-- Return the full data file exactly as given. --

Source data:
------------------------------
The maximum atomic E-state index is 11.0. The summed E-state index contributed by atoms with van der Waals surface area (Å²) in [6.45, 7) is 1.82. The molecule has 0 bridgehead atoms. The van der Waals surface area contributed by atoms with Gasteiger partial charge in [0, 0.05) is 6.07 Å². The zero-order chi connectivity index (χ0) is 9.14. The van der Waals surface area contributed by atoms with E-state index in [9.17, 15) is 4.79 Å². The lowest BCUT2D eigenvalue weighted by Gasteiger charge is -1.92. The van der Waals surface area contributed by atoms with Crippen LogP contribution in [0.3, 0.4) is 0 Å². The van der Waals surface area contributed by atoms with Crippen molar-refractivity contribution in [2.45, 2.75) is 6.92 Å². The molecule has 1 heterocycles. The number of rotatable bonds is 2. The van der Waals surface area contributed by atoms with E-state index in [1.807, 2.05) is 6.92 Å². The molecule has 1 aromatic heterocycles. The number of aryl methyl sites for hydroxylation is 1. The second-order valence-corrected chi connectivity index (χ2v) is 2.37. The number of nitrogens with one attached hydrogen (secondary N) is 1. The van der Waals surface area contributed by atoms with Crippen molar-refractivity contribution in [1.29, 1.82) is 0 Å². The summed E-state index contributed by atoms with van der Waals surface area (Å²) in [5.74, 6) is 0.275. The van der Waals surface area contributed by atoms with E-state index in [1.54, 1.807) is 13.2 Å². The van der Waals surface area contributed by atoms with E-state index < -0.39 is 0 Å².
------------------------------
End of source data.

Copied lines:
The maximum atomic E-state index is 11.0. The summed E-state index contributed by atoms with van der Waals surface area (Å²) in [6.45, 7) is 1.82. The molecule has 0 bridgehead atoms. The van der Waals surface area contributed by atoms with Gasteiger partial charge in [0, 0.05) is 6.07 Å². The zero-order chi connectivity index (χ0) is 9.14. The van der Waals surface area contributed by atoms with E-state index in [9.17, 15) is 4.79 Å². The lowest BCUT2D eigenvalue weighted by Gasteiger charge is -1.92. The van der Waals surface area contributed by atoms with Crippen LogP contribution in [0.3, 0.4) is 0 Å². The van der Waals surface area contributed by atoms with Crippen molar-refractivity contribution in [2.45, 2.75) is 6.92 Å². The molecule has 1 heterocycles. The number of rotatable bonds is 2. The van der Waals surface area contributed by atoms with E-state index in [1.807, 2.05) is 6.92 Å². The molecule has 1 aromatic heterocycles. The number of aryl methyl sites for hydroxylation is 1. The second-order valence-corrected chi connectivity index (χ2v) is 2.37. The number of nitrogens with one attached hydrogen (secondary N) is 1. The van der Waals surface area contributed by atoms with Crippen molar-refractivity contribution in [1.29, 1.82) is 0 Å². The summed E-state index contributed by atoms with van der Waals surface area (Å²) in [5.74, 6) is 0.275. The van der Waals surface area contributed by atoms with E-state index in [1.54, 1.807) is 13.2 Å². The van der Waals surface area contributed by atoms with E-state index < -0.39 is 0 Å².